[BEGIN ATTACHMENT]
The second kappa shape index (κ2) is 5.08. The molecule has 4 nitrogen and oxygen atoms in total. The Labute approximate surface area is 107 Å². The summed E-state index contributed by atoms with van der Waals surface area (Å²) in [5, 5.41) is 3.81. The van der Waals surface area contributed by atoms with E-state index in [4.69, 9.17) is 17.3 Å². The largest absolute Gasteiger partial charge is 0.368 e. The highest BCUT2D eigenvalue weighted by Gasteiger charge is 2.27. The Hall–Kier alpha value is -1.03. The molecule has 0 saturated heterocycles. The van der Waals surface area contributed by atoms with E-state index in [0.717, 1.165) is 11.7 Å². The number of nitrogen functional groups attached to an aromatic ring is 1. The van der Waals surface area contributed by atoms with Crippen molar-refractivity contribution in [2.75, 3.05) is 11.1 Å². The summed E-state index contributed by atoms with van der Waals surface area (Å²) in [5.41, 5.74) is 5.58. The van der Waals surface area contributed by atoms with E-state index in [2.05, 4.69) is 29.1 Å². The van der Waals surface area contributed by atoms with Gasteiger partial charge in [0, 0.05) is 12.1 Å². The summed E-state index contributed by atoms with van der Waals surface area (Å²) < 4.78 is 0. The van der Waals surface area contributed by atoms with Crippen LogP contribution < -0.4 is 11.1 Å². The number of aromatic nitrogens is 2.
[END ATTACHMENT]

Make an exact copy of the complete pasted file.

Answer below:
The second kappa shape index (κ2) is 5.08. The molecule has 4 nitrogen and oxygen atoms in total. The Labute approximate surface area is 107 Å². The summed E-state index contributed by atoms with van der Waals surface area (Å²) in [5, 5.41) is 3.81. The van der Waals surface area contributed by atoms with E-state index in [4.69, 9.17) is 17.3 Å². The largest absolute Gasteiger partial charge is 0.368 e. The highest BCUT2D eigenvalue weighted by Gasteiger charge is 2.27. The Hall–Kier alpha value is -1.03. The molecule has 0 saturated heterocycles. The van der Waals surface area contributed by atoms with E-state index in [0.717, 1.165) is 11.7 Å². The number of nitrogen functional groups attached to an aromatic ring is 1. The van der Waals surface area contributed by atoms with Crippen molar-refractivity contribution in [2.75, 3.05) is 11.1 Å². The summed E-state index contributed by atoms with van der Waals surface area (Å²) in [5.41, 5.74) is 5.58. The van der Waals surface area contributed by atoms with E-state index in [2.05, 4.69) is 29.1 Å². The van der Waals surface area contributed by atoms with Gasteiger partial charge in [0, 0.05) is 12.1 Å². The summed E-state index contributed by atoms with van der Waals surface area (Å²) < 4.78 is 0. The van der Waals surface area contributed by atoms with Crippen LogP contribution < -0.4 is 11.1 Å². The number of aromatic nitrogens is 2.